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Even Marilyn bit her nails....

One day, I'll get back to you. (c/o: lonelyplanet.com)


Entries in Poetry (3)




Does anyone else agree that sometimes, when you are single, it is actually liberating to find out you have no crushes on anyone who is currently a viable option?  It means you and your heart and your mind are free and open, to the wind, to the rain, to new possibility, to saying "fuck" and "cunt" and "piss" with abandon (well, I usually do that anyway), to beers at anytime with anyone on any corner of town, to not giving a damn about who you will or won't run into when drinking that beer on that corner of town, to starting from scratch, to....  It is practice in how to stop wondering, impressing, expecting, waiting....

And then there are those other times when it sucks a lot, too.






There is the violent 
That of
That of fists,
nutcrackers, Robosaurus
skulls     peanut shells     egg cartons;
soda cans     feelings     ice.

Then there is the violet 
That faint blue
The opposite of breakage. 
Freshness of plums     figs     winter rye;
milk     rabbit fur     snow.


and there's no denying now
the year has begun, the ball
has been dropped, the apple
has been eaten, and that he
is in Michigan screwing
his new girlfriend.  Says it's awful;
hasn't written anything since
January.  That's just how it is.
Not that he's complaining.
I think he's implying
that I should have plenty
of fodder for great literature.
I also think he thinks that
this should make me feel better
somehow.  What he doesn't know is
I haven't written since December,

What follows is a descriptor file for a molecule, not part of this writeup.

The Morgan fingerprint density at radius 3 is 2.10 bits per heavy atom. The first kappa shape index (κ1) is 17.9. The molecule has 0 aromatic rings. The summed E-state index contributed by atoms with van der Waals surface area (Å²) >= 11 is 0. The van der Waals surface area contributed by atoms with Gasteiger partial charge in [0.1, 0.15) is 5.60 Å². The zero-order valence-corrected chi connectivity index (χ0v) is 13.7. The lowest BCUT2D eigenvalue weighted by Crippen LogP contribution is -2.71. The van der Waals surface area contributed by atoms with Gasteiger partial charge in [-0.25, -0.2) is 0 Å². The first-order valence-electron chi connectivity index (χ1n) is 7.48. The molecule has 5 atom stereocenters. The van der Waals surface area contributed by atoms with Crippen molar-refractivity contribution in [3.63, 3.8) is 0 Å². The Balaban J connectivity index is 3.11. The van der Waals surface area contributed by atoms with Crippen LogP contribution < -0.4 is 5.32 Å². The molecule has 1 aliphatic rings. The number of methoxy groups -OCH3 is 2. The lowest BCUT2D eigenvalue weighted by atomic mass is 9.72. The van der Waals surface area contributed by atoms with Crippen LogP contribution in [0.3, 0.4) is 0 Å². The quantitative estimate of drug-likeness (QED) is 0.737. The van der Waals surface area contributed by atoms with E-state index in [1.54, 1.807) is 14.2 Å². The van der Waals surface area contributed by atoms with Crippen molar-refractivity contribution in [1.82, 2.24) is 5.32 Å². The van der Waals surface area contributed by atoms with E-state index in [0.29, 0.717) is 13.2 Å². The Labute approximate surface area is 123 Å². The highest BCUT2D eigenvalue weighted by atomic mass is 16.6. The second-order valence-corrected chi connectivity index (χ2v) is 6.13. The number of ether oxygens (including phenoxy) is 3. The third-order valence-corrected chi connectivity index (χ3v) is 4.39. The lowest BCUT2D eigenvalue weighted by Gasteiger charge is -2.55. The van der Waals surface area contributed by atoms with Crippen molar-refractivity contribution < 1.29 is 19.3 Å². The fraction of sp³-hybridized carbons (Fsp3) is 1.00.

and great literature doesn't need
loneliness.  It doesn't need
empty rooms or broken
organs.  My writer's block is proof
he is fooling himself;
like a farmer
blaming constellations
for a bad harvest, like a man
blaming evil on a woman
who blames a snake
for eating an apple. That would be
just like him.




My father adds to the list.
When I— if I— (he corrects himself
to the less sinister
but more than likely inaccurate
if I die,
make sure the first thing your mother does
with the life insurance
is get the pipes replaced.
It will be expensive.
But they are old.
We both know that nothing short
of a well-aimed meteor
will convince my mother to change residence.
I add the pipes
to my father’s Post-Death
Mental Wish-List, right behind
Make sure your mother
doesn’t start collecting too many things
and closing herself in like your aunt.
(Prevent fire hazards.)
When your mother gets old
make sure that when she eats
she chews well enough
and always has a drink around.
She is prone to coughing
while she eats.
(Learn Heimlich.)
Try to convince your mother to move.
This is not the best neighborhood.
But since we both know she won’t,
just make sure she locks the doors
and doesn’t start letting strangers in.

(Maintain common sense.)

For him,
preparing for death
is simply like packing lunch
the night before. Not a production,
just a habit.

My mother is at the store right now
picking up a few straggling ingredients
for the dinner my father
has begun to eat on the stove.
I lean in the doorway to the kitchen
listening to his request as the phone rings.
He stirs the vegetables in the pan,
letting the machine take the call.
It beeps. It’s his wife—
“Hello-ooo. Pick up the phooone.
Hellooo-ooo. Pick up the phoo-ooone.”
He leaves the pan and looks around.
The phone is off the hook
and not resting on nearby counters.
Damn it.
“It’s meee, pick up the phooone.”
My father’s annoyance grows
to panic. The voice pauses
to give him a moment.
“It’s in the living roooom….”
He relaxes. Finds the phone
on the side table near the couch.
They didn’t have the sauce he wanted, she says.
She had to go to another store
and will be home soon.
He laughs a bit. He is content. Yet
all the while, the brown paper lunch bag
is in the back of his head, floating
above a cold, dark shelf, and
my definition of love
grows beside it.